Were you aware that there is a Great Blue Heron nature reserve within a short drive of Vancouver, British Columbia. We were delighted recently to visit and explore this great outdoor reserve which is easy to find with lots of activities for young and old alike.
The Great Blue Heron is an easily distinguishable bird as it is the largest heron in North America. They are so elegant and majestic especially in flight as they seemingly float through the air with their wide wingspan. We are most fortunate to see them often both at the seashore and fishing at the local rivers as well as along the side of highways searching for supper.
Information on the Great Blue Heron
- Found throughout B.C. and North America
- Their plumage is a distinctive gray blue and they may have a dark patch on their heads
- Male and female herons look similar
- Herons live in fresh or salt water habitats
- Great Blue Herons breed in southern Canada and mostly build nests high in trees
- The adults share nest sitting and parenting
- Chicks leave their parents at 10 weeks of age after they learn to fly
- Diet consists of frogs, fish, insects and small mammals
- Herons can be 5 feet tall with wingspans of 6 feet
- They can fly at speeds of 30 to 50 KPH
- Herons usually weigh less than 10 pounds
Not only is the reserve bountiful with herons, on our trail walk we saw many migratory game birds as well as sign of a beaver who had been chewing trees at the waterside but no evidence of a beaver dam. There are blinds set up beside the walk trails offering an opportunity to view the wild life.
We also noticed that the banks of the waterways have been restored to increase the habitat of the endangered Western Painted Turtle not to be confused with the introduced Red eared Slider turtle which is a non native. We plan to return with our grandsons when hopefully we may see some turtles basking on a log in the sun.
- There is a tall tower for viewing the reserve and local mountains
- There are several blinds in the reserve for wildlife watching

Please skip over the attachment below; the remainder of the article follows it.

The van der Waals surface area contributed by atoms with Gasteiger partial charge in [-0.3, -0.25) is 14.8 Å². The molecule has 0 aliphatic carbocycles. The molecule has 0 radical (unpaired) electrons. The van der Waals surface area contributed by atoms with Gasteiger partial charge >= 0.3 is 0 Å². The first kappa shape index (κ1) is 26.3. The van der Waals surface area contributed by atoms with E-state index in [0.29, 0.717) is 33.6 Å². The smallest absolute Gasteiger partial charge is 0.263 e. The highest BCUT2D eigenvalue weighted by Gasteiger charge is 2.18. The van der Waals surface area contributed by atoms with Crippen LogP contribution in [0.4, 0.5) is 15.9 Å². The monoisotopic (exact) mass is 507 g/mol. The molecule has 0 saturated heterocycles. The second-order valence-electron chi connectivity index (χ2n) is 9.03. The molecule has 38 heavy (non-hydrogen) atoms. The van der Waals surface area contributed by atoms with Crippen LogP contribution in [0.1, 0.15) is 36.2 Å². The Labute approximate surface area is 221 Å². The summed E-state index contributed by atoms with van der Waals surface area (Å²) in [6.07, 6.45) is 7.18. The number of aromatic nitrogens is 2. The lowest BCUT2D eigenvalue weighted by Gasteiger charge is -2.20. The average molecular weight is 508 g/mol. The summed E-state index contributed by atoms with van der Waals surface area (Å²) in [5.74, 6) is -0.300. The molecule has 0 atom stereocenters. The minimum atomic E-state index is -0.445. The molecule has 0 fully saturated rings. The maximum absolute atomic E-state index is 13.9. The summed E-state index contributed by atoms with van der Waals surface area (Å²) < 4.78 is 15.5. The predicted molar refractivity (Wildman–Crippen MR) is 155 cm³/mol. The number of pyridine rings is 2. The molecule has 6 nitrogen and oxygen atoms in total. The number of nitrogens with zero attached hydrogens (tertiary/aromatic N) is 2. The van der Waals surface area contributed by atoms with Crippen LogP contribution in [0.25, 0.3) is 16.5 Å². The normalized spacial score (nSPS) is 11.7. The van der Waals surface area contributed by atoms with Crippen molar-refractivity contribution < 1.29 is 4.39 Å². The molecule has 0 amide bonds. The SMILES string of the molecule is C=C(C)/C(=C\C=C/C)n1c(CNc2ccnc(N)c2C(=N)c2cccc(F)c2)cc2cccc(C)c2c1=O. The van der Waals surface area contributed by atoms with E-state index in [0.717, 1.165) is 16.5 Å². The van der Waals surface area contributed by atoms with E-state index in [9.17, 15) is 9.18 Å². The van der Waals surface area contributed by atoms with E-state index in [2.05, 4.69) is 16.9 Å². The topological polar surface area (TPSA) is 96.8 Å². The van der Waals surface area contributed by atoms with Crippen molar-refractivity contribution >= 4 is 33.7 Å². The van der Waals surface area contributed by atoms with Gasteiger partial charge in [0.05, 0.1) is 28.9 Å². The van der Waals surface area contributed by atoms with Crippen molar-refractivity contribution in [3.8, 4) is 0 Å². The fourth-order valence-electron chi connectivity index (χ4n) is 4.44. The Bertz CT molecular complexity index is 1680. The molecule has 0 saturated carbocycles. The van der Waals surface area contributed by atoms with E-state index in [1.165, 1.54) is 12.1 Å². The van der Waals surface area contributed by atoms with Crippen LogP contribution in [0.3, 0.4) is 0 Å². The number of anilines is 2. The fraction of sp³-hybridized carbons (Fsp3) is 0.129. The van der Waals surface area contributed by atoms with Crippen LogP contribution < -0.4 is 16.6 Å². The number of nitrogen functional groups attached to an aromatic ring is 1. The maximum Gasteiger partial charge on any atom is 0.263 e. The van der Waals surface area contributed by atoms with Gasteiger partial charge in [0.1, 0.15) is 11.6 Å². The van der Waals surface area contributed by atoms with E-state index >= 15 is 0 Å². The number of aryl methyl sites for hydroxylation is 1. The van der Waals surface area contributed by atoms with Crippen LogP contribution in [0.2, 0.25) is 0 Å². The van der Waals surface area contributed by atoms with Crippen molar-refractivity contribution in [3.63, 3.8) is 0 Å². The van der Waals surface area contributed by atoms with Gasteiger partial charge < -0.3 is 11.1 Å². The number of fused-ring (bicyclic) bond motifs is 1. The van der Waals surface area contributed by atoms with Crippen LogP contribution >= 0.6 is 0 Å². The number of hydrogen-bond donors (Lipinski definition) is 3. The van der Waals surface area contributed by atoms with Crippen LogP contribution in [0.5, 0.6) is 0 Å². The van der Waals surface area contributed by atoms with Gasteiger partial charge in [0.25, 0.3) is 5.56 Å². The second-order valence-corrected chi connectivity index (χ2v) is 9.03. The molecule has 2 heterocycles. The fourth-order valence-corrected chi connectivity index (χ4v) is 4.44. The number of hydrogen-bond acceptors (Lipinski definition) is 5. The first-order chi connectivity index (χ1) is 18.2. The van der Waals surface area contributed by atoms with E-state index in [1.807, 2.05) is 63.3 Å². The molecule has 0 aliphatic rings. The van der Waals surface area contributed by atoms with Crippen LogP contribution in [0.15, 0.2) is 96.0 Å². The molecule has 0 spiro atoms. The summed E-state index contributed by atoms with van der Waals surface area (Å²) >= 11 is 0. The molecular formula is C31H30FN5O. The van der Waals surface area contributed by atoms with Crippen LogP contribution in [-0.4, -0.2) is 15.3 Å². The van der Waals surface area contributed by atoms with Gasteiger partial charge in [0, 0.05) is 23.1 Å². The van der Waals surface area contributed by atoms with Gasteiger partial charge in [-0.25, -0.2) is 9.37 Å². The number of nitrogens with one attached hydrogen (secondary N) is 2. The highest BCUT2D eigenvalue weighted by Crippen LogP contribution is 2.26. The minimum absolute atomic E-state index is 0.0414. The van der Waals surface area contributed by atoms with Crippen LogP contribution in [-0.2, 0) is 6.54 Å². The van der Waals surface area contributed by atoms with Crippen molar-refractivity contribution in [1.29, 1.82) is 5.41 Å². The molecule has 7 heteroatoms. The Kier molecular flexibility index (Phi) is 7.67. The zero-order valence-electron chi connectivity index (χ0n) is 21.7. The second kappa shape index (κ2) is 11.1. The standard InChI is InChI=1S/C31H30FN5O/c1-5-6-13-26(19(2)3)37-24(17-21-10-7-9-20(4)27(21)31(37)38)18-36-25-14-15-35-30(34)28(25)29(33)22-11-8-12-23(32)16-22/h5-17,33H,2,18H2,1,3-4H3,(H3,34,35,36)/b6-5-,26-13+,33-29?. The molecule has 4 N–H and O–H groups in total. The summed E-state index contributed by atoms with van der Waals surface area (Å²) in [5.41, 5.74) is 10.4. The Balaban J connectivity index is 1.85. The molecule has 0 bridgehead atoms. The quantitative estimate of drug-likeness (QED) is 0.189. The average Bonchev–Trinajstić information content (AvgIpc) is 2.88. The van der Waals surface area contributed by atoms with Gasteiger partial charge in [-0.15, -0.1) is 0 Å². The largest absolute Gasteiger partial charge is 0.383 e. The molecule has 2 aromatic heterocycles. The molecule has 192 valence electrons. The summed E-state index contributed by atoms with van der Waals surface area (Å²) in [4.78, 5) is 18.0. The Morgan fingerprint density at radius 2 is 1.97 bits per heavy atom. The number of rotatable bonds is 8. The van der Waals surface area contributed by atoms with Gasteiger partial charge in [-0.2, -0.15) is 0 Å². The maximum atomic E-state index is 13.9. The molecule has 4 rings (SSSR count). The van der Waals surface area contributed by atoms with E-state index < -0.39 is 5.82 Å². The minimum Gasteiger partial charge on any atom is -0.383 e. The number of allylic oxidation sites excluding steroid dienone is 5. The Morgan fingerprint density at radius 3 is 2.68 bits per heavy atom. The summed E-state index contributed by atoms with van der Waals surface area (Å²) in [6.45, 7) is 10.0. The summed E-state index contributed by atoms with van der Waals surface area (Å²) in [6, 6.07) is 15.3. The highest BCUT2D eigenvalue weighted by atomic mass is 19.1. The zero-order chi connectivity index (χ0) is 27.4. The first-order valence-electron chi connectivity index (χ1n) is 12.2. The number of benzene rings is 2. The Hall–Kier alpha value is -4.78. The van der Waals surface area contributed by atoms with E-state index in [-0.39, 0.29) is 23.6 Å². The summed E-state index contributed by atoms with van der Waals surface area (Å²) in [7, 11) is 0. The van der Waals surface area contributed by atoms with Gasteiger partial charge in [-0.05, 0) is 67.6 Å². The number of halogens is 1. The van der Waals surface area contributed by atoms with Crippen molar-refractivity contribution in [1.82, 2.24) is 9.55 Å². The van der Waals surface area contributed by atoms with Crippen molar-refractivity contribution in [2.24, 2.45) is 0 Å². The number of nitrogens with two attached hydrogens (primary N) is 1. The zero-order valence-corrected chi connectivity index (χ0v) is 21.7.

- Approximately 100 heron nest each year on the reserve
- There are many well marked walking trails through the reserve and connecting to the Vedder River
- Spawning channels have been built to increase the habitat for returning salmon
- There is an Interpretive Centre at the Lodge
- The reserve and its amenities (including trails) are wheel chair accessible
The lodge is conveniently located at the entrance to the reserve with entrance by donation. There are many interesting exhibits and information, all well worth a visit with family or friends. A scenic spot to visit and walk through the many kilometres of trails. Fun for bird watchers and those who love the peace and quiet and beauty of our province and its wildlife. Well worth a visit and remember to bring your camera.
Links & References
- More information on the Great Blue Heron
- Join the Great Blue Heron Nature Reserve Society to support wetland conservation, or as a volunteer
- Western Painted Turtle recovery program information email WPTRecovery@gmail.com
- Consider joining the Chilliwack Vedder River Cleanup Coalition to keep our waterways safe and clean
- To learn more about this ecosystem check out the Chilliwack Field Naturalists organization which is affiliated with the BC Nature Federation
- BC Wild Safe – safety tips, wild life sightings – helping to avoid human – cougar conflicts